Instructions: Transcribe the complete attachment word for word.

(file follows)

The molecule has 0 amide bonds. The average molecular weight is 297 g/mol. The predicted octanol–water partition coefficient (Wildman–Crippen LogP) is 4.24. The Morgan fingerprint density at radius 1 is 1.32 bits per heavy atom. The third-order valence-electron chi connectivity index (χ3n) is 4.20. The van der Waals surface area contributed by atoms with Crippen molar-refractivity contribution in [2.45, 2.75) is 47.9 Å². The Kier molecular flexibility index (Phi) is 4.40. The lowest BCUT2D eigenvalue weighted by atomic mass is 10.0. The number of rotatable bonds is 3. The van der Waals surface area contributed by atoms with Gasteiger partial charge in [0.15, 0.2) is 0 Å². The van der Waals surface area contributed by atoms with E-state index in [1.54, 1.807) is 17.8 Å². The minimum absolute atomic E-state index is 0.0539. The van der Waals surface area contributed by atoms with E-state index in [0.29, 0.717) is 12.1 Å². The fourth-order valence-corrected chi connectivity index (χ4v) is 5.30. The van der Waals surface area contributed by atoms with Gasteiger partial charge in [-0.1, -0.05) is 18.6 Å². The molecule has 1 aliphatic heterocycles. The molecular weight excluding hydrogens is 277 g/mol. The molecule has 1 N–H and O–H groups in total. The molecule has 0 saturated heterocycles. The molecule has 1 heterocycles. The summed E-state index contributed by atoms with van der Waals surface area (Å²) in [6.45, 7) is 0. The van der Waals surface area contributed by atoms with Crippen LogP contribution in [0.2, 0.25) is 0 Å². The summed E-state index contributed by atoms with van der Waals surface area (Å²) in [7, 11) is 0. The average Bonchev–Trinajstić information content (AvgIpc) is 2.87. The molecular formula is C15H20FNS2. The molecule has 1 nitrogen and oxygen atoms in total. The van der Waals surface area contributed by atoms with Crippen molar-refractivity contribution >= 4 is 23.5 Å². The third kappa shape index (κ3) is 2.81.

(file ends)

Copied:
The molecule has 0 amide bonds. The average molecular weight is 297 g/mol. The predicted octanol–water partition coefficient (Wildman–Crippen LogP) is 4.24. The Morgan fingerprint density at radius 1 is 1.32 bits per heavy atom. The third-order valence-electron chi connectivity index (χ3n) is 4.20. The van der Waals surface area contributed by atoms with Crippen molar-refractivity contribution in [2.45, 2.75) is 47.9 Å². The Kier molecular flexibility index (Phi) is 4.40. The lowest BCUT2D eigenvalue weighted by atomic mass is 10.0. The number of rotatable bonds is 3. The van der Waals surface area contributed by atoms with Gasteiger partial charge in [0.15, 0.2) is 0 Å². The van der Waals surface area contributed by atoms with E-state index in [1.54, 1.807) is 17.8 Å². The minimum absolute atomic E-state index is 0.0539. The van der Waals surface area contributed by atoms with E-state index in [0.29, 0.717) is 12.1 Å². The fourth-order valence-corrected chi connectivity index (χ4v) is 5.30. The van der Waals surface area contributed by atoms with Gasteiger partial charge in [-0.1, -0.05) is 18.6 Å². The molecule has 1 aliphatic heterocycles. The molecular weight excluding hydrogens is 277 g/mol. The molecule has 1 N–H and O–H groups in total. The molecule has 0 saturated heterocycles. The molecule has 1 heterocycles. The summed E-state index contributed by atoms with van der Waals surface area (Å²) in [6.45, 7) is 0. The van der Waals surface area contributed by atoms with Crippen LogP contribution in [0.2, 0.25) is 0 Å². The summed E-state index contributed by atoms with van der Waals surface area (Å²) in [7, 11) is 0. The average Bonchev–Trinajstić information content (AvgIpc) is 2.87. The molecular formula is C15H20FNS2. The molecule has 1 nitrogen and oxygen atoms in total. The van der Waals surface area contributed by atoms with Crippen molar-refractivity contribution >= 4 is 23.5 Å². The third kappa shape index (κ3) is 2.81.